Cecilia Payne, Harvard College Observatory

In her autobiography, Cecilia Payne-Gaposchkin: An Autobiography and Other Recollections (public library), Payne recounts that she first fell in love with astronomy as a small child, when she saw a meteorite blaze across the sky. Her mother, wheeling young Cecilia in the pram, explained what the celestial sighting was and made up a rhyme to help the little girl remember it:

As we were walking home that night
We saw a shining meteorite.

The seed planted that night blossomed when Payne won a scholarship to Cambridge at the age of nineteen, plunging herself into the sciences. After attending a lecture by the great astronomer and mathematician Sir Arthur Eddington on his solar eclipse expedition confirming Einstein’s theory of relativity, she experienced “a complete transformation of [her] world picture,” as she recounted in her autobiography, and resolved to become an astronomer.

But although Payne completed her studies at Cambridge, she was not awarded a degree — the university wouldn’t accredit women until 1948, nearly half a century after Austrian universities began admitting women. Disheartened by her prospects in England, Payne applied for a fellowship at the Harvard College Observatory — home to the Harvard Computers, the trailblazing women who made major astronomical discoveries decades before they could vote — and went on to earn a Ph.D. in astronomy from Radcliffe College, now part of Harvard.

In her 1925 doctoral thesis, Payne theorized that stars were made primarily of hydrogen, which rendered it by far the most abundant element in the universe — a landmark discovery illuminating the chemical composition of the cosmos. But when her dissertation was reviewed, a male astronomer persuaded her not to publish her conclusion because it challenged the era’s accepted theories. When that same astronomer changed his mind and came to the same conclusion himself four years later, he published it in a paper barely giving Payne credit for the discovery — a misattribution that persists to this day and is, of course, far from singular in the history of science: The same fate befell Beatrix Potter’s revolutionary theory of lichen reproduction, mathematician Sophie Germain’s work on elasticity,…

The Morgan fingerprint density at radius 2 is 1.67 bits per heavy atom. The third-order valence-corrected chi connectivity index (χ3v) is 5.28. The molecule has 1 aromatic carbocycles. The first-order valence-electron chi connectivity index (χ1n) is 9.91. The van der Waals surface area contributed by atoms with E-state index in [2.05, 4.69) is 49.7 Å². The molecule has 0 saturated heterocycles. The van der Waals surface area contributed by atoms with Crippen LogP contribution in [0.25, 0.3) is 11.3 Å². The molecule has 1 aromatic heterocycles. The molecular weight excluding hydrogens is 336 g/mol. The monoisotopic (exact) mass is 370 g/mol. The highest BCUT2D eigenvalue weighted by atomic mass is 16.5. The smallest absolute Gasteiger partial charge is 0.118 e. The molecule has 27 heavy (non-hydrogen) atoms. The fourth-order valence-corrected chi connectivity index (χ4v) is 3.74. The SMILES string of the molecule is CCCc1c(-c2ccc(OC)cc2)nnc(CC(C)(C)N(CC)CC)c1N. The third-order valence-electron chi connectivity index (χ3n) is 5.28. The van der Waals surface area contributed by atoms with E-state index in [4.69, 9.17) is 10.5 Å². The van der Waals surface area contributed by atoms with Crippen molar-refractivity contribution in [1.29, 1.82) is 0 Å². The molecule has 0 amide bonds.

The Measure of All Things: How Two French Astronomers Nearly Lost Their Lives Revolutionizing the World with the Invention of the Meter

“The fundamental fallacy of utopianism is to assume that everyone wants to live in the same utopia.”

The Measure of All Things: How Two French Astronomers Nearly Lost Their Lives Revolutionizing the World with the Invention of the Meter

In her memoir, the trailblazing astronomer Caroline Herschel recounted frequently having to “measure the ground with poles” when she first began making astronomical observations in the 1780s. It seems odd that something as grand and lofty as studying the heavens would necessitate something this humble and earthbound, but this seemingly mundane task is important for two reasons — it reminds us that astronomers were the original measurers of everything we know, but it also raises the question of what the ground was measured in. For it wasn’t until a generation later that the measures of the world were standardized, thanks to the French astronomers Pierre Méchain and Jean Baptiste Joseph Delambre, who set out to unite humanity by creating a single measure: the meter, arguably the most impactful mathematical concept since the invention of zero, central to everything from the speed of light and our basic understanding of the universe to the daily practicalities of shoe sizes, doorframe dimensions, and driving speed limits. Over and over during their seven-year quest for peace through mathematical perfection, they stumbled and fell and got back up, nearly losing their heads to the guillotine on multiple occasions as they toiled to create an equalizing measurement that would “encompass nothing that was arbitrary, nor to the particular advantage of any people on the planet.”